… I came to see the owls as one of countless shapes the forest assumes, more than as an animal that resides in a forest. In this view, if the organism is removed from the old growth, it ceases to be a spotted owl and becomes just a brown, speckled, dark-eyed, meat-eating bird.

The feature that most exemplifies this awareness for me is the owl’s feathers. Unlike most raptors in this region, northern spotted owls don’t migrate south in the winter. They are here in rain and snow and cold. Yet they are not exceptional thermoregulators as one would expect of a nonmigrant facing a rainy, snowy Cascade Mountain winter.

The reason for this counterintuitive disparity is the old-growth forest, which buffers temperature extremes at both ends of the spectrum by as much as twenty degrees Fahrenheit in relation to adjacent clearings. The owls wear old growth like another layer of feathers. That is, their preferred habitat provides sufficient thermal protection, so that they do not have to expend energy growing as much down as they would need if they dwelled in open country.

The deep multilayered canopy characteristic of old-growth groves also intercepts enough snow to permit the owl’s preferred prey species – the northern flying squirrel – to remain active all winter long, feeding on truffle mushrooms on the open ground at the bottom of snow wells around the bases of the trees. With food and warmth (as well as many other life needs) literally covered by the old growth, the owl does not have to make a long flight to warmer climes at the onset of autumn.

Instead, the owl makes short flights in response to immediate conditions. Sun gaps on otherwise snowy January days draw them out from beneath sheltering midcanopy mistletoe umbrellas to ascend to high branches, where direct solar radiance can offer springlike warmth even during the coldest time of year. And in the heat of August, the owls are often found perched low in vine maples a few feet above a cooling creek in shady northeast- facing drainages. This behavioural thermoregulation and the incorporation of the forest itself into their meaningful physiology provide just two of many possible examples that demonstrate why efforts to reduce the spotted owl to a bird in a habitat represents extreme oversimplification.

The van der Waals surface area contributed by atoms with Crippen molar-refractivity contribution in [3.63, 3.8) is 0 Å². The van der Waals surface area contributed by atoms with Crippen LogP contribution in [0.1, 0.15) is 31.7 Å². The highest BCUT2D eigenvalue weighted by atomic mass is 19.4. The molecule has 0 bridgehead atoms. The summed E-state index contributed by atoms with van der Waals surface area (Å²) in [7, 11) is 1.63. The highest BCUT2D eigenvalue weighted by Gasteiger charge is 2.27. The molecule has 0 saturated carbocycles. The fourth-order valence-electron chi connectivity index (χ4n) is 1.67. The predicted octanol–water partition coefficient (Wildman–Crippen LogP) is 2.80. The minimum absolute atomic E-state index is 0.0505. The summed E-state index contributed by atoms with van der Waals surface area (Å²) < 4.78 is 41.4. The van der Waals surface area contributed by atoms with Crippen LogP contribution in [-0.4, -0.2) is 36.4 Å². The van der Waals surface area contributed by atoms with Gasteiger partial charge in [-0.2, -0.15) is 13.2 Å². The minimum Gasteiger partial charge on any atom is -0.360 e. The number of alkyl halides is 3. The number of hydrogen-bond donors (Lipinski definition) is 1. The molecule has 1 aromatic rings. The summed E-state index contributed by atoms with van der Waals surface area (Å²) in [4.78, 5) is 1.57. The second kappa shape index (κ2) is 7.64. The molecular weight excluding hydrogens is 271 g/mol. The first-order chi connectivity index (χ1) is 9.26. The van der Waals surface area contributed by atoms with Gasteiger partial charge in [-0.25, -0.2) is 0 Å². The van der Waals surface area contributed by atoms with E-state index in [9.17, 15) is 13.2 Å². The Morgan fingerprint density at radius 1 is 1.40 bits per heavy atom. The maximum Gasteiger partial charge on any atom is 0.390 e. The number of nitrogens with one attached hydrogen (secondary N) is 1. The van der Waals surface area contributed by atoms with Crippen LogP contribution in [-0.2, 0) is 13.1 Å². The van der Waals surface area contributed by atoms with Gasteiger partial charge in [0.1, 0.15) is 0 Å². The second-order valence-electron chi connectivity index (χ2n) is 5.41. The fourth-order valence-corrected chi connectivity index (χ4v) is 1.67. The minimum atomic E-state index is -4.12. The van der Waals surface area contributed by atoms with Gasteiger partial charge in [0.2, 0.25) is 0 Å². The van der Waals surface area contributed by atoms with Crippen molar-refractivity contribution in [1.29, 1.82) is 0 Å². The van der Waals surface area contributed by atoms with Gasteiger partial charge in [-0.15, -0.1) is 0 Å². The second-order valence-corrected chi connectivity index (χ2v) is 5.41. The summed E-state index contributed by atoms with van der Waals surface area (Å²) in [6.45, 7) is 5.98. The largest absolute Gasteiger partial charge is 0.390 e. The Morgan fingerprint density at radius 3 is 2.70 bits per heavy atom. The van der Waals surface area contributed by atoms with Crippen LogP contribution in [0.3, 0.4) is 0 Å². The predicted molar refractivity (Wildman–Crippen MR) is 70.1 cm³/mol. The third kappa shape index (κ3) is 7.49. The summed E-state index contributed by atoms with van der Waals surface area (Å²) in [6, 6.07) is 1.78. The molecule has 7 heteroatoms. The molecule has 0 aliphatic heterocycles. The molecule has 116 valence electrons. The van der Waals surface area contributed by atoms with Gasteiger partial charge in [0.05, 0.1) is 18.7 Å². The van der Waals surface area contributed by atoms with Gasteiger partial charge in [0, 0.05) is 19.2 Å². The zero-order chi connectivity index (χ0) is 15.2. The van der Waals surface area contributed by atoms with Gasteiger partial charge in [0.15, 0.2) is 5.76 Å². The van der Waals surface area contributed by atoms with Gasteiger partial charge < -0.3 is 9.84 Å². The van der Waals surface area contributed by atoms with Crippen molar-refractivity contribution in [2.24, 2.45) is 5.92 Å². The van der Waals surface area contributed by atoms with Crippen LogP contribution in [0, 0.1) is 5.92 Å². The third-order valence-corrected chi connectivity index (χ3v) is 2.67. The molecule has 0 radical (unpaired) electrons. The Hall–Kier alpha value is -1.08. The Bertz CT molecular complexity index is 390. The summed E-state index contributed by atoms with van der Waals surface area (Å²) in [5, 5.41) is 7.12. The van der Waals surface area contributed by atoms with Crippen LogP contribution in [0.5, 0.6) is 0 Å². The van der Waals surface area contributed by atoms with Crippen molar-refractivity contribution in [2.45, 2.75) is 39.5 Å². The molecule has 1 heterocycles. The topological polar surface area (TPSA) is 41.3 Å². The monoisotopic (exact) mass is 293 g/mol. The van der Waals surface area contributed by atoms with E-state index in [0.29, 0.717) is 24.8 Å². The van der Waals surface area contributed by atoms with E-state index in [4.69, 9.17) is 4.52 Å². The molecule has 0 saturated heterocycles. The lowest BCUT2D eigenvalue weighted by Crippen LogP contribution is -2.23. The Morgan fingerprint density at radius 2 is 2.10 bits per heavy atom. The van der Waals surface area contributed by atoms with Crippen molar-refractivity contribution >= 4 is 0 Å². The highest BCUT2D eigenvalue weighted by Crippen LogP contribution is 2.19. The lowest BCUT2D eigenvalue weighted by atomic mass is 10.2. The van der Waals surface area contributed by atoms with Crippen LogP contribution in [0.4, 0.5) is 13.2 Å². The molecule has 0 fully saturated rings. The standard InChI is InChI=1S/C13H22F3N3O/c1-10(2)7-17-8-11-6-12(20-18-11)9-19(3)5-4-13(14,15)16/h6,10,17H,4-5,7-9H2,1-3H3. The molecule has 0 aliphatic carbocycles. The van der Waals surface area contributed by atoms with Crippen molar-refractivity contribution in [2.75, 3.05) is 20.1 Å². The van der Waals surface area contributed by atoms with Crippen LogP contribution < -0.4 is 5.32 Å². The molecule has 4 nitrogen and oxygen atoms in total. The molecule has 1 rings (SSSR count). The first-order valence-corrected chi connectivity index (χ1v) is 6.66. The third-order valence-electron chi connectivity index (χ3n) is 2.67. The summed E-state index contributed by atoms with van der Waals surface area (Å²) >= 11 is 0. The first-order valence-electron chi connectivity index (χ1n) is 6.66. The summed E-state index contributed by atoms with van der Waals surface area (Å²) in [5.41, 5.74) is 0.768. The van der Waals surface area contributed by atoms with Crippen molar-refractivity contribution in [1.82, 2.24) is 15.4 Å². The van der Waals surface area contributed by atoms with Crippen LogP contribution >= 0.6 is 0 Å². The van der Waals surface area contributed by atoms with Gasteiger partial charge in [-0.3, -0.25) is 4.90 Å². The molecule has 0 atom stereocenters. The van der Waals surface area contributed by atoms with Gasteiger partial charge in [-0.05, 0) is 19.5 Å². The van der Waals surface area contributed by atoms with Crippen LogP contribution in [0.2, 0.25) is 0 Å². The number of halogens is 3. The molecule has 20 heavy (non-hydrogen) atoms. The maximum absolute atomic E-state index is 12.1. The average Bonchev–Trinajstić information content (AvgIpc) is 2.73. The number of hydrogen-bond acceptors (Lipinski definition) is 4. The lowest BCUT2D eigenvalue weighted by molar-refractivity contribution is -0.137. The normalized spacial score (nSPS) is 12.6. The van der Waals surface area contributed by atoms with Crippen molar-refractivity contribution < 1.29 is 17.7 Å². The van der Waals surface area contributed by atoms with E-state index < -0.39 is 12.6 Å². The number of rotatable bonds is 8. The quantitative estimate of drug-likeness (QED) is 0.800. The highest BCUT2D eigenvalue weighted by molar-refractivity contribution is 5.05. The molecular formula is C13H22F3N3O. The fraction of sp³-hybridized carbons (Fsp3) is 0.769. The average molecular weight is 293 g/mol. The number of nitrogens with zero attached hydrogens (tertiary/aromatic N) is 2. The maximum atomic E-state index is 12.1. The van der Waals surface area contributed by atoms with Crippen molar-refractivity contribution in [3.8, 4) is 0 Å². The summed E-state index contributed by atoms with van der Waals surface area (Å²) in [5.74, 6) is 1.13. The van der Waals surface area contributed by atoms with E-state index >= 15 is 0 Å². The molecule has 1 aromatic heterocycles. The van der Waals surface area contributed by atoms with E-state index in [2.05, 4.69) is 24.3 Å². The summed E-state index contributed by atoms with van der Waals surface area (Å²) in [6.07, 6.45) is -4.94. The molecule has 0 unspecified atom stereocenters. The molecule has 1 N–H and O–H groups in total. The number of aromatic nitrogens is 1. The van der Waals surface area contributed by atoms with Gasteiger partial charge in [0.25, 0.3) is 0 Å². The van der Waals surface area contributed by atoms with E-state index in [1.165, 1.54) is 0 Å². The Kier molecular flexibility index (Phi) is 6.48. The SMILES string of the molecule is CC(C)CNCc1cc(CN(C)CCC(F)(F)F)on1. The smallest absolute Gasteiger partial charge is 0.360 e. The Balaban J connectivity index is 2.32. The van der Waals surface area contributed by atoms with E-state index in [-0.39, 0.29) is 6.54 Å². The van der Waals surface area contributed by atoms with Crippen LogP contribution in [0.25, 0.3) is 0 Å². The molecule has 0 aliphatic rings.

from The Mountain Lion by Tim Fox, excerpted in Forest Under Story

Where does the forest end and the owl begin?

Tagged , ,

Keeping up with the literature (in your own lab)

My lab has started blogging about each other’s papers. People in our lab use quite a variety of techniques and have some pretty different research focuses. I love seeing my labmate’s work come together into a cohesive whole and I love digging into new (to me) techniques and ideas. I always learn a lot. In our blogging project, one person takes lead and writes a short summary of the paper and everyone else very briefly answers these questions:

  1. What’s your takeaway from the paper?
  2. What’s the coolest thing about it?
  3. What questions are you left with?

Joane started off the series in January and I followed this month talking about one of her papers.

The Homebrew Series: Inferring Demographic History With ABC, By Joane Elleouet And Sally Aitken

Want to know about the history of the populations you’re studying? Joane Elleouet and Sally Aitken see how far Approximate Bayesian Computation (ABC) and your sequencing method of choice can take you in a new paper in Molecular Ecology Resources. [more]


A long migration

5000 years ago, Native Americans in what is now the southern US created an extraordinary earthwork: Watson Brake took centuries to build and is the oldest mound complex we know about in North America.

We don’t know what it was called or what it meant to its builders; things that happened 5000 years ago are hard to reconstruct. But we try anyway.